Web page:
• Helen Avery

Patagonia's Project Finance for Permanence

In March 2017 on the grasslands of the new Patagonia National Park in Chile, Kristine McDivitt Tompkins, the president of Tompkins Conservation, and Chile’s president Michelle Bachelet signed a pledge to dramatically expand national parkland in Chile by approximately 11 million acres. One million of those acres were from Tompkins – the largest donation of land from a private owner to a country in history. On that day Chile’s national parklands expanded by nearly 40 per cent, and a network of 17 national parks that span 1,700 miles from Puerto Montt in the north to Cape Horn at the tip of the Southern Cone was created.

Chile, and Patagonian Chile in particular, is one of the few places left on Earth that can be described as wilderness. A landscape of non-polar icefields, lakes, rivers, forests, coastal bluffs and untouched islands, here there are mountains that don’t even have a name yet. It is home to the Alerce trees, the second oldest tree species in the world, that were there before the first wave of Spanish conquistadors arrived 5000 years ago. There are puma and guanaco, and thanks to conservation efforts, the Andean condors, the Andean deer and Darwin’s Rhea – a reminder that it has been 200 years since explorer and botanist Charles Darwin alighted The Beagle onto Chile’s shores.

“It was an emotional day,” says Tompkins speaking about the decree-signing. “It was saying goodbye to the people we had worked with for 20 years that was emotional – and still is.” The donation was part of the vision of her and her late husband Doug Tompkins – one of restoring and conserving as much of nature as possible. Both conservationists and former business leaders (Doug had co-founded both The North Face and Esprit and Kristine had been the CEO of Patagonia) the two had purchased 2.5 million acres of Patagonia across Argentina and Chile with the sole intention of donating them. For more than twenty years they had worked alongside a team to buy contiguous land, restore it, rewild it, and had created a national park larger than Yosemite to be handed over as turn-key to the government.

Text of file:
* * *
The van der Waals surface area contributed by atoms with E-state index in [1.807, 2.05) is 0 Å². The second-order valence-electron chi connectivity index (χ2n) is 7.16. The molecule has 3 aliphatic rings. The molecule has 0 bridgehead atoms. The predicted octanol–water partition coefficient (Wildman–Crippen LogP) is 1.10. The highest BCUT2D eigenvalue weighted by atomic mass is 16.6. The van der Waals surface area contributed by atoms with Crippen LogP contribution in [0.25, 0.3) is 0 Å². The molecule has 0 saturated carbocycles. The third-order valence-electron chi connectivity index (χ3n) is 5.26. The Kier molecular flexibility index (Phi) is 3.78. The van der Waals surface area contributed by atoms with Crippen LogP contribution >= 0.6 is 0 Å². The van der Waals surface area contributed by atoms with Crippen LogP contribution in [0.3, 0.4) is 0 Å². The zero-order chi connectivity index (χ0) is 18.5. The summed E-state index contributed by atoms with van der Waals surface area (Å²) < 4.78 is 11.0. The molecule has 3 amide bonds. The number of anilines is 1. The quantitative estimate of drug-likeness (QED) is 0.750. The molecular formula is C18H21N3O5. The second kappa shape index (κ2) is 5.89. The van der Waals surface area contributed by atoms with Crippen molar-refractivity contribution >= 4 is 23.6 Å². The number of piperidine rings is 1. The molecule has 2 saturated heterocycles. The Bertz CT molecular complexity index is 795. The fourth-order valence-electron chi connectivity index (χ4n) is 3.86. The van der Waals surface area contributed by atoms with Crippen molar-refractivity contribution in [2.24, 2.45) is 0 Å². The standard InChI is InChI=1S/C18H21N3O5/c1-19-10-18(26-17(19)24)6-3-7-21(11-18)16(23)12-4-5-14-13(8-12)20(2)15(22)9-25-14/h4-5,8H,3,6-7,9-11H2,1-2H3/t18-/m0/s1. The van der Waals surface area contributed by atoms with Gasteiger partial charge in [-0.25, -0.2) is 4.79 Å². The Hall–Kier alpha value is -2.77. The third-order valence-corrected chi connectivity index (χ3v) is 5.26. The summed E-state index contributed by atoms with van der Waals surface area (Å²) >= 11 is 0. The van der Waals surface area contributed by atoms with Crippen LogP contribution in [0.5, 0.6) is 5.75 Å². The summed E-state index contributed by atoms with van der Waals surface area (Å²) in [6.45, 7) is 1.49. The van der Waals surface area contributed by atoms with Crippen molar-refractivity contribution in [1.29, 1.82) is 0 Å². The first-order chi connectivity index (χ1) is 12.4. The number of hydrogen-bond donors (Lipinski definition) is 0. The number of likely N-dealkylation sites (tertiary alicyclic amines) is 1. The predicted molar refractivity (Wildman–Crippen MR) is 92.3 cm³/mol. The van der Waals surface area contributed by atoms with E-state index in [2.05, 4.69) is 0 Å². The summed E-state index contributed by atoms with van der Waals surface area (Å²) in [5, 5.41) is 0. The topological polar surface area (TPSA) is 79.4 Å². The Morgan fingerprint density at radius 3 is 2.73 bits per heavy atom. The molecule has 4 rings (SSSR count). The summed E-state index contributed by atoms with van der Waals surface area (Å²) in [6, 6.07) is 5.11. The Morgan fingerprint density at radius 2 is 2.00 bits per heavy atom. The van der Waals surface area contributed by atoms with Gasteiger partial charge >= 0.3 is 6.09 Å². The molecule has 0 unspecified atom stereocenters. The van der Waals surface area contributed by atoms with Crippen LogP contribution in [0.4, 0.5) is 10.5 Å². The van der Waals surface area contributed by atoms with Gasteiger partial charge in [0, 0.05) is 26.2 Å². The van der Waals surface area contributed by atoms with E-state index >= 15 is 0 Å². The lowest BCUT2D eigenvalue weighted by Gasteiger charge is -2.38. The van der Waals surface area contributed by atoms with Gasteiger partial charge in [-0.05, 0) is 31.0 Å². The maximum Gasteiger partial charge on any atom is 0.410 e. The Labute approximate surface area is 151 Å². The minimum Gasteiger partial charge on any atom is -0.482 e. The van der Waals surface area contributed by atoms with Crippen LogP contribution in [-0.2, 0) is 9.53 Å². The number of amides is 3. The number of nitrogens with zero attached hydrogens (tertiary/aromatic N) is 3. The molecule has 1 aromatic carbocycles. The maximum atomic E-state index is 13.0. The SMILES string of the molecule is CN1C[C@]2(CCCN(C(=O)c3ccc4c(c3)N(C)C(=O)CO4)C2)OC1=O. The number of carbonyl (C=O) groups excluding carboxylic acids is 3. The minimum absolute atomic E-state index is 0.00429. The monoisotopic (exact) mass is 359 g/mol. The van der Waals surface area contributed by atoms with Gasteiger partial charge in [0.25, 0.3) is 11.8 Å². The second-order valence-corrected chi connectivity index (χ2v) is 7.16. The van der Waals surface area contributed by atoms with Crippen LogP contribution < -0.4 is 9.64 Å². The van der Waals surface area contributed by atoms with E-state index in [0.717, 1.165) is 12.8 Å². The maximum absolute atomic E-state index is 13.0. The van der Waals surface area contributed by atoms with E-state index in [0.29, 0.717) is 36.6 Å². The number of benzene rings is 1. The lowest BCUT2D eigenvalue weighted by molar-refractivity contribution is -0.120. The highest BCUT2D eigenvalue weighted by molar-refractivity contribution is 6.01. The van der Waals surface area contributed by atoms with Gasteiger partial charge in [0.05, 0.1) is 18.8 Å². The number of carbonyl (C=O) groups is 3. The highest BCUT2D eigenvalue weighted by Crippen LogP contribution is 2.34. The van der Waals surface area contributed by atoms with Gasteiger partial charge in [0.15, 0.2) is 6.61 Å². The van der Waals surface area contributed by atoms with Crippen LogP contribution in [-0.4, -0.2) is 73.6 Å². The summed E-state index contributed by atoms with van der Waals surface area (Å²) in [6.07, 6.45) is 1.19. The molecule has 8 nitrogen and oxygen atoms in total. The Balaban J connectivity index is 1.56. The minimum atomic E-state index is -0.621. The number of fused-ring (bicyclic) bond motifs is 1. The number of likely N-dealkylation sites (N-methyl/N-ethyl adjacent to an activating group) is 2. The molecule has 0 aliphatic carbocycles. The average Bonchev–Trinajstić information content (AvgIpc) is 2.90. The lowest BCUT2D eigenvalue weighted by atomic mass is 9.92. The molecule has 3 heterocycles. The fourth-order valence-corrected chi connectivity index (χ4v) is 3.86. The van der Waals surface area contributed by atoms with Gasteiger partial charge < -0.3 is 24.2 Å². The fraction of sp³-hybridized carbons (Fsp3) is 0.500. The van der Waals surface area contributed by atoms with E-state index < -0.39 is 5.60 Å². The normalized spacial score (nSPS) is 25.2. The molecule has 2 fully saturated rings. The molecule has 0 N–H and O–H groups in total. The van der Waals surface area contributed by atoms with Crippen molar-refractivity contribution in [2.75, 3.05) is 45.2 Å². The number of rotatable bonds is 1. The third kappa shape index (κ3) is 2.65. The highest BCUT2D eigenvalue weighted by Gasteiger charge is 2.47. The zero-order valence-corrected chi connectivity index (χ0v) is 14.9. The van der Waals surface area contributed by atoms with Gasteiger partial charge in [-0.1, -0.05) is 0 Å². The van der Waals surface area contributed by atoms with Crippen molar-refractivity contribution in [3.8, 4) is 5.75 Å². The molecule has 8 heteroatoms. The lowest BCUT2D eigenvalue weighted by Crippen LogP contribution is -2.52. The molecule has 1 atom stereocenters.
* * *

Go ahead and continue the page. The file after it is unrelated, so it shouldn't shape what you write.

For Tompkins, national parks are crucial in conserving and protecting nature. Not only do we need more, but we need to protect the ones we have, she urges. “Take US National Parks. There’s $12 billion in deferred maintenance there.” If we stand a chance at preserving the little wilderness we have left, then national parks will be key, and financing is urgently needed. So the Tompkins’ donation has not stopped there. It is perhaps just the first step in a two-phase project that hopes to see the entire Ruta de los Parques (Route of Parks) be managed and preserved in perpetuity using the mechanism of project finance for permanence (PFP).

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